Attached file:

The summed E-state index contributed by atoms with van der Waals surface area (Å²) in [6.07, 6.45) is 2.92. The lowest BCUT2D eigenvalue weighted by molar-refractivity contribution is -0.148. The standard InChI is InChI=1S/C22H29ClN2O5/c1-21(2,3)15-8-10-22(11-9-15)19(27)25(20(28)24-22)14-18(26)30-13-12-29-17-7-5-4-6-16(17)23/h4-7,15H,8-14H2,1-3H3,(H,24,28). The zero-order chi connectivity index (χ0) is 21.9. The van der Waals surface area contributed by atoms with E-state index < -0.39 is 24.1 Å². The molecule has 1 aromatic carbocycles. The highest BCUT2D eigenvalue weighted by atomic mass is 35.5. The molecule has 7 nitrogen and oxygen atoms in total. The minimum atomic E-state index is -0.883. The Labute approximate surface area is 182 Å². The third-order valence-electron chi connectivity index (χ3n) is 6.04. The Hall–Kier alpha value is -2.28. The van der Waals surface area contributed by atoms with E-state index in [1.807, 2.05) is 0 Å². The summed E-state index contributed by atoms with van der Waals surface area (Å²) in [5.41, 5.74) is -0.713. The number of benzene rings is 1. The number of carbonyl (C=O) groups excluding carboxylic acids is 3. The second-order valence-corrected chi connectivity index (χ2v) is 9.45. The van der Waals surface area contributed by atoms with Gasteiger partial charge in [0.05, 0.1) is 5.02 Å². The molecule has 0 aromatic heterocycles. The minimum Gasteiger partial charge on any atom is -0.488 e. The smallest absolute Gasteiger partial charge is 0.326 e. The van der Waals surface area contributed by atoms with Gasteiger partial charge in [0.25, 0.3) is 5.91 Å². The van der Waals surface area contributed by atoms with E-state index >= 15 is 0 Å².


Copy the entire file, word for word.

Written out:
The summed E-state index contributed by atoms with van der Waals surface area (Å²) in [6.07, 6.45) is 2.92. The lowest BCUT2D eigenvalue weighted by molar-refractivity contribution is -0.148. The standard InChI is InChI=1S/C22H29ClN2O5/c1-21(2,3)15-8-10-22(11-9-15)19(27)25(20(28)24-22)14-18(26)30-13-12-29-17-7-5-4-6-16(17)23/h4-7,15H,8-14H2,1-3H3,(H,24,28). The zero-order chi connectivity index (χ0) is 21.9. The van der Waals surface area contributed by atoms with E-state index < -0.39 is 24.1 Å². The molecule has 1 aromatic carbocycles. The highest BCUT2D eigenvalue weighted by atomic mass is 35.5. The molecule has 7 nitrogen and oxygen atoms in total. The minimum atomic E-state index is -0.883. The Labute approximate surface area is 182 Å². The third-order valence-electron chi connectivity index (χ3n) is 6.04. The Hall–Kier alpha value is -2.28. The van der Waals surface area contributed by atoms with E-state index in [1.807, 2.05) is 0 Å². The summed E-state index contributed by atoms with van der Waals surface area (Å²) in [5.41, 5.74) is -0.713. The number of benzene rings is 1. The number of carbonyl (C=O) groups excluding carboxylic acids is 3. The second-order valence-corrected chi connectivity index (χ2v) is 9.45. The van der Waals surface area contributed by atoms with Gasteiger partial charge in [0.05, 0.1) is 5.02 Å². The molecule has 0 aromatic heterocycles. The minimum Gasteiger partial charge on any atom is -0.488 e. The smallest absolute Gasteiger partial charge is 0.326 e. The van der Waals surface area contributed by atoms with Gasteiger partial charge in [0.25, 0.3) is 5.91 Å². The van der Waals surface area contributed by atoms with E-state index >= 15 is 0 Å².